There's something that doesn't feel right about leaves naturally falling from trees only to be stuffed into plastic garbage bags and dumped by the millions into landfills. Biodegradable paper leaf bags offer a partial solution, but wouldn't it be better to simply use those leaves instead of treating them as trash? Because leaves break down and contain a lot of carbon, they make great mulch, compost, and even lawn fertilizer.
The key to using leaves in your landscape is to shred them first, which you can do with a mulching lawn mower or a leaf vacuum mulcher. If you don't shred them, they won't completely break down over the winter, and you'll have to rake them up in the spring. It's also not good for lawns to be covered with a mat of whole leaves.
Autumn leaves, especially those that have been shredded by a lawnmower, are dream additions to the compost pile. Leaves are a great source of "brown," high-carbon material for the compost. Simply alternate layers of shredded leaves with the regular green materials you'd add to your compost pile, such as vegetable and fruit scraps, weeds, grass clippings, and plants that you pull out in your fall garden cleanup, and let it sit over the winter. Aerate or turn the pile when you think of it, and by planting time you'll have finished compost.
If you are a fan of lasagna gardening, also known as sheet composting, autumn leaves are a true gift. You can build a lasagna garden in the fall with your leaves and other compostables, let it sit over the winter, and plant in the new bed in the spring.
Make Leaf Mold
Leaf mold is a wonderful soil amendment that is made from nothing more than fall leaves with the occasional layer of garden soil or finished compost added. The pile sits for about a year, and when it's finished you have the perfect amendment for vegetable and flower gardens, as well as a fantastic addition to potting soils.
After you shred the leaves, they can be used as an organic mulch in flower beds and vegetable gardens, around trees and shrubs, and in containers. Simply apply a 2- to 3-inch layer of shredded leaves to the beds, keeping the mulch from directly touching the stems and trunks of the plants. The mulch retains moisture in the soil, stays cool, and limits weed seed germination. As a bonus, the leaves add nutrients to the soil as they break down, and the worms and soil microorganisms work on them as well, resulting in lighter, fluffier soil over time.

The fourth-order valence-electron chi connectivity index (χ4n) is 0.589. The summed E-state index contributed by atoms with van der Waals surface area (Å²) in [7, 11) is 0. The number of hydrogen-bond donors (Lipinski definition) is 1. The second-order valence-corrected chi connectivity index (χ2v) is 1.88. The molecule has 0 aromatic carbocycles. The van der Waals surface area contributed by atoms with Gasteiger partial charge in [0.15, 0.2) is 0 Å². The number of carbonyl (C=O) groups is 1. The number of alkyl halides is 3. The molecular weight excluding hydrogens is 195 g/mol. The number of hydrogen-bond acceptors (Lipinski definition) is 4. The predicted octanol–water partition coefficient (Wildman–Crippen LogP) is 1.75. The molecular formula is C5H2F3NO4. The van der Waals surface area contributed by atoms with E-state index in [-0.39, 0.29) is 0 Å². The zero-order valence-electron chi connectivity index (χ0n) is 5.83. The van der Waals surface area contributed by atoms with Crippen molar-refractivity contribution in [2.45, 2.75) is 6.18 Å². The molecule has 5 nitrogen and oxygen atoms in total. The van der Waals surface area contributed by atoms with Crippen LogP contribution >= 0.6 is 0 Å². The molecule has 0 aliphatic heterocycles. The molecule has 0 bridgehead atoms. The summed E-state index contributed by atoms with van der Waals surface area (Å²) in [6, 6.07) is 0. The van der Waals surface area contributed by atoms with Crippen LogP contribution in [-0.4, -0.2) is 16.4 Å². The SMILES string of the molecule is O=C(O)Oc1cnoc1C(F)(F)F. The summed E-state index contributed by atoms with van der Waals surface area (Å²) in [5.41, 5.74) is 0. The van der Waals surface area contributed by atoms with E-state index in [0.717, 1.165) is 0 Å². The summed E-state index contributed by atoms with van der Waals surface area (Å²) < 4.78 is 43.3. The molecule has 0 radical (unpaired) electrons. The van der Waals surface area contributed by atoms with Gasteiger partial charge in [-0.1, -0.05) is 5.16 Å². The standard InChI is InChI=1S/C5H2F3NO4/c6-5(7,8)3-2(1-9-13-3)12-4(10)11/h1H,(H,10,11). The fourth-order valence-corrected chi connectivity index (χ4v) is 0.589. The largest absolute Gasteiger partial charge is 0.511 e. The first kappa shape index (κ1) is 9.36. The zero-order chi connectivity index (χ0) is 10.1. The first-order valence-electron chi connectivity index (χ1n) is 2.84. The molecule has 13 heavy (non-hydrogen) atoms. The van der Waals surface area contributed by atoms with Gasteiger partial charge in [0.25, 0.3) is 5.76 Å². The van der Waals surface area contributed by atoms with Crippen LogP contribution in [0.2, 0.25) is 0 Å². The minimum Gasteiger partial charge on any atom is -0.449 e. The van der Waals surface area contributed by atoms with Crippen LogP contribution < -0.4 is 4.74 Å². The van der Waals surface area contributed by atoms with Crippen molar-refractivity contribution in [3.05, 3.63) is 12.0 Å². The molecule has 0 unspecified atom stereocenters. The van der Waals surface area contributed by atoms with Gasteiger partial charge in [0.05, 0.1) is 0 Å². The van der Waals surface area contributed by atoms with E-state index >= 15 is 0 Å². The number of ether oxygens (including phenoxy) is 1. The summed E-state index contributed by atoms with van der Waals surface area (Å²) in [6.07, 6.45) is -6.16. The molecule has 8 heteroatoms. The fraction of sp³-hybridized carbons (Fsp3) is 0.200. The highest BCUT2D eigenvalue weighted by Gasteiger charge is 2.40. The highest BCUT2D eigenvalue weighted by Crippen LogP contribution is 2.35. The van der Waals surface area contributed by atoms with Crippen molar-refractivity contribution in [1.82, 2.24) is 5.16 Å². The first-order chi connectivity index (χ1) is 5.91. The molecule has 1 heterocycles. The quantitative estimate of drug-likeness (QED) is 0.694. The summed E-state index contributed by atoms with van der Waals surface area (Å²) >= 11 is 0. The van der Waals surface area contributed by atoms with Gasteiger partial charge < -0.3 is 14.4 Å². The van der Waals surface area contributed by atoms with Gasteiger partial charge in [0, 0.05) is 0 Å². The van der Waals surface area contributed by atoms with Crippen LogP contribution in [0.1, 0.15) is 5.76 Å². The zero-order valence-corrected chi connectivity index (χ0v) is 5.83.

You may think that once all the leaf cleanup is finished, you'll never want to see another leaf again. But when spring rolls around, and you're out there weeding and deadheading and pruning again, you'll be adding all of those "greens" to the compost pile. At the same time, brown compost materials can be hard to come by in spring and summer. If you've thought ahead and hoarded a garbage bag or two in your garage over the winter, you won't have any problem making perfect compost in spring. It's much easier to dump a bag of leaves on the compost pile than to stand there shredding newspaper in an attempt to dry out soggy compost.
Simply mowing the leaves is the easiest solution, as it involves no raking whatsoever. There really is no scientific reason to rake all the leaves off the lawn. If you run over them with a mower, they'll break down over the winter, providing your soil with nutrients and shading the soil, which results in fewer lawn weeds to worry about next year. If you do this once a week until the leaves have finished falling, you won't have to rake a single leaf, and your lawn will look better for it next spring and summer.
Keep in mind that this requires a mulching lawn mower, which is designed to recirculate the grass clippings so they are cut into small pieces and can be left on the lawn rather than collected and bagged. The same design works with leaves. Most lawnmowers these days have mulching capability, and older mowers can be converted to mulchers by installing a mulching blade.